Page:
Rusty Rustbelt Paprika – an adventurer who always comes home

April 24, 2022
I decided I needed a new pet when we moved back to Milton in 2016, after losing my two Himalayan cats a few years earlier. I had perused those SPCA pet adoption ads in the Cape Gazette for a few months, untypically trying not to rush into things. My mother typically once said I was too immature to have a pet; I was 54 at the time! Loving to instruct, she had conducted a mock school for the black-and-white Milton cats on her back porch.
"I deserve a pet," I said. After all, I had raised my Afghan hound, Mr. Diamond, from a puppy, and my Himalayans lived to be 18 years old, not to mention the three children I helped raise to successful adulthood. I spotted Rusty in one of those adopt-a pet ads. He was a typical orange tabby; you see them everywhere in ads, selling cat food on TV. He had a white abdomen with an orange belt marking in the middle, hence the nickname "Rustbelt." Part of my attraction was the memory of a cat I adopted upstate, an orange tabby I named Paprika, which I used as Rusty's last name. So when I saw Rusty in the newspaper, I decided to adopt an orange cat in need of a home.
He really seemed to have a humorous personality, posing with a towel half over his head! Was he missing an ear? Maybe he was a Van Gogh cat? They really set things up when I went to meet him. Believe it or not, there was a piano covered with a quilt that was set up as a kind of red carpet runway.  A kind old crone of a woman sat at the end of this runway as he ran toward me. "Isn't he cute?" she said.
He was huge! My husband Jeff said, "Don't you think he's too big?" "No!" said I. "I want something I can see!" "You can see him for sure," he answered. So we brought Rusty home. He had not seen such a big area to play in and romp through since he was found in a litter in Pot-Nets.  He dashed through the house and landed in my pile of bags of found objects under my art table like a kid in those piles of balls at McDonald’s.
I tried to keep him inside for a while, but he laid on the end of the pool table looking mournful and yowling. If I tried to go out the door, he almost knocked me over and got out several times, staying out all night and seeing the moon for the first time. I'd love to be a camera on his forehead and see all the things he must view on his nocturnal journeys.
He goes to his "cat club" by sliding under a hole in a high fence next door, and I have seen him sitting in the yard with his lady friend at sunset. Once a hawk flew overhead, and I feared that what happened to the first Paprika (who was wounded by a hawk) might befall Rusty as well, so I purchased one of those life-size plastic owls and perched it on a pole in the backyard to frighten the hawk. And it worked!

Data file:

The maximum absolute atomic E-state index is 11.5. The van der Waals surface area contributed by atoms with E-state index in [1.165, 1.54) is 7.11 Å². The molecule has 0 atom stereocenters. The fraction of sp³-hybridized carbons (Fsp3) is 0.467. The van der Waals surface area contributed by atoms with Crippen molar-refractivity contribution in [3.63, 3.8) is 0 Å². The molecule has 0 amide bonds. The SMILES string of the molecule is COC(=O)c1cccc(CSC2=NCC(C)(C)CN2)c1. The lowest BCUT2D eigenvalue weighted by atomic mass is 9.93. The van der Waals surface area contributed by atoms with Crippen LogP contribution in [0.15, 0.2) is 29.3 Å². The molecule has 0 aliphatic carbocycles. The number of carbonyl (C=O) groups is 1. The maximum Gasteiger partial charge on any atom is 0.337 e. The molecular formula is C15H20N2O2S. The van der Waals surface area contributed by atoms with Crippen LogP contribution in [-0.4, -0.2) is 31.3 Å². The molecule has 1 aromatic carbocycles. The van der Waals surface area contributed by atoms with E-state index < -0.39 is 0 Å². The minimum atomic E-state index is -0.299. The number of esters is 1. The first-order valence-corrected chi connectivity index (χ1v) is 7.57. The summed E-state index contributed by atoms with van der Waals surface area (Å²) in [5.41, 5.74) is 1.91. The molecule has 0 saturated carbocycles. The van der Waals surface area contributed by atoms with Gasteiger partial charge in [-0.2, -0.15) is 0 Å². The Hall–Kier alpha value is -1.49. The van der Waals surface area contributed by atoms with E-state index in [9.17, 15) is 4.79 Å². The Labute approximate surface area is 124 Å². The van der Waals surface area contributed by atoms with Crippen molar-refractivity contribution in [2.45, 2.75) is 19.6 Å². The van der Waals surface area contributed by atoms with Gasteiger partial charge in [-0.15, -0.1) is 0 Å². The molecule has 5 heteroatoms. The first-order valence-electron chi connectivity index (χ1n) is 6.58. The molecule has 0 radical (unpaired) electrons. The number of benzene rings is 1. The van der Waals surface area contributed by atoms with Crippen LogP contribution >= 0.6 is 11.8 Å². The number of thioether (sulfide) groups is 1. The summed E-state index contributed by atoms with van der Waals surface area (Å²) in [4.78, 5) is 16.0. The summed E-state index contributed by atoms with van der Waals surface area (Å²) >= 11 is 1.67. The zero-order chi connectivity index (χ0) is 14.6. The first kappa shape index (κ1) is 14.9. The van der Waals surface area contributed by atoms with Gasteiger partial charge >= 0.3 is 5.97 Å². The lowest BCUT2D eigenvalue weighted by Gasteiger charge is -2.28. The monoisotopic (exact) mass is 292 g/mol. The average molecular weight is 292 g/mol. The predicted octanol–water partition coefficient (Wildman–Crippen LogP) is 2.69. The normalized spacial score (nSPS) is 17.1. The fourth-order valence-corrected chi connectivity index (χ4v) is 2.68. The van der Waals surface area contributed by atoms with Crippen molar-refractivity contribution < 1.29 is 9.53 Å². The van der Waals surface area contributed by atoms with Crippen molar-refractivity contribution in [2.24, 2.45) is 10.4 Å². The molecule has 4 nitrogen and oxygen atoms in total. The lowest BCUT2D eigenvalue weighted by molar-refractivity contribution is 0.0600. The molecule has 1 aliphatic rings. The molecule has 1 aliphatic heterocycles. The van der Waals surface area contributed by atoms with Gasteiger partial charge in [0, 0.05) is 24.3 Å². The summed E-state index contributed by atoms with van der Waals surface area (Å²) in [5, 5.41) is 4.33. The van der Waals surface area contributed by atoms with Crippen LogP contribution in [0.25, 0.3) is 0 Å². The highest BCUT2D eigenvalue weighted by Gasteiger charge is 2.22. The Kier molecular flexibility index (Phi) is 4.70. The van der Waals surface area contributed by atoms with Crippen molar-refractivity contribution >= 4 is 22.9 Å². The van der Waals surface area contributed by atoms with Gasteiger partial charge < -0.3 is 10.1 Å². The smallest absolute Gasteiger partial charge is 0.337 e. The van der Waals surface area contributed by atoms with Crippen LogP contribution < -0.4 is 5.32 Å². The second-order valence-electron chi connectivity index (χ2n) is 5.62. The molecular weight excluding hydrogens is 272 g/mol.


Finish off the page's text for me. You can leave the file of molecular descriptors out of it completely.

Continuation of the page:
I know that a lot of people don't believe in letting their cats outside, but if I were a cat I would want to be free. It's really up to the owner, however. Rusty has an impressive flea collar, since the drops and regular collars didn't work on him. His is extra strong and has reflective gems on it which help make him visible in the dark. Whoever sees him will know someone loves him. For six years now, he has always returned from his adventures!
I have also found that it is very hard to find a vet here. I had to call three or four before I found one in Selbyville. I'm glad that it wasn't an emergency, because I read the sad letter recently about the couple who had such trouble finding a vet. I'm also glad that a low-cost care facility is being planned for Sussex by the Delaware Humane Society and the SPCA. There is a clarion call for people to adopt pets, so there should be care available, as well as help for those who need reasonably priced veterinary care for their pets. However, I also know vets have expenses that need to be met. The last few years, I have visited The Tractor Store for vaccinations for Rusty. The Cat Snippers in Milton have helped to cut down on the feral cat population here in town. "Long, short, and tall, we clip them all," is their motto.
After catching him, which is an ordeal in itself (he once broke through the bars of his kennel like Supercat), I stand in line with pit bulls and other pet lovers at The Tractor Store. Rusty has never seen the likes of pit bulls and other big dogs barking and straining on leashes. But the line is filled with fellow animal lovers and we talk about our love for our pets.
Finally, it's Rusty's turn. "Big strong boy," the vet says. He can't be pulled out of the kennel. She has to put on huge protective gloves, but to no avail. He's taken to the back room, the equivalent of the principal's office. All done for another year, a sigh of relief, and the trip home past cornfields. Back in Milton, I open the door to the cage and he flees to his club under the fence next door – but he'll return after forgiving me once again.
  • Pam Bounds is a well-known artist living in Milton who holds bachelor’s and master’s degrees in fine art. She will be sharing humorous and thoughtful observations about life in Sussex County and beyond.

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